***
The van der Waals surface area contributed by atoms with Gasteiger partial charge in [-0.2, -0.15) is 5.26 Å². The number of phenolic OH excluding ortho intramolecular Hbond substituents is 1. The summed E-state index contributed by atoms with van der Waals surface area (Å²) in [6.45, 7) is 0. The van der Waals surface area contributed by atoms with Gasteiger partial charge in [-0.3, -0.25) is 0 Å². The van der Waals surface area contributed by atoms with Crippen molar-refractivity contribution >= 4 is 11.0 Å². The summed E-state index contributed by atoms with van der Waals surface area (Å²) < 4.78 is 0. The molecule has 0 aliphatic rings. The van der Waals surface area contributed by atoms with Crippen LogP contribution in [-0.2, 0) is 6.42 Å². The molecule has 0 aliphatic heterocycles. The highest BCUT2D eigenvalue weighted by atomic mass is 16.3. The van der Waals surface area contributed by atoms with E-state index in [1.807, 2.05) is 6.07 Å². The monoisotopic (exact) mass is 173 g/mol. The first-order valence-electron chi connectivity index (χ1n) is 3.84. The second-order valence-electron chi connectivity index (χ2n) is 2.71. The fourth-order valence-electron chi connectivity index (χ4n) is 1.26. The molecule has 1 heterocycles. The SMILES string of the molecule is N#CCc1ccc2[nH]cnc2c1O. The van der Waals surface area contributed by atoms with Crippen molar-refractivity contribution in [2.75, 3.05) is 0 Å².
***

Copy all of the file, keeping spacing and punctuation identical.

The van der Waals surface area contributed by atoms with Gasteiger partial charge in [-0.2, -0.15) is 5.26 Å². The number of phenolic OH excluding ortho intramolecular Hbond substituents is 1. The summed E-state index contributed by atoms with van der Waals surface area (Å²) in [6.45, 7) is 0. The van der Waals surface area contributed by atoms with Gasteiger partial charge in [-0.3, -0.25) is 0 Å². The van der Waals surface area contributed by atoms with Crippen molar-refractivity contribution >= 4 is 11.0 Å². The summed E-state index contributed by atoms with van der Waals surface area (Å²) < 4.78 is 0. The molecule has 0 aliphatic rings. The van der Waals surface area contributed by atoms with Crippen LogP contribution in [-0.2, 0) is 6.42 Å². The molecule has 0 aliphatic heterocycles. The highest BCUT2D eigenvalue weighted by atomic mass is 16.3. The van der Waals surface area contributed by atoms with E-state index in [1.807, 2.05) is 6.07 Å². The monoisotopic (exact) mass is 173 g/mol. The first-order valence-electron chi connectivity index (χ1n) is 3.84. The second-order valence-electron chi connectivity index (χ2n) is 2.71. The fourth-order valence-electron chi connectivity index (χ4n) is 1.26. The molecule has 1 heterocycles. The SMILES string of the molecule is N#CCc1ccc2[nH]cnc2c1O. The van der Waals surface area contributed by atoms with Crippen molar-refractivity contribution in [2.75, 3.05) is 0 Å².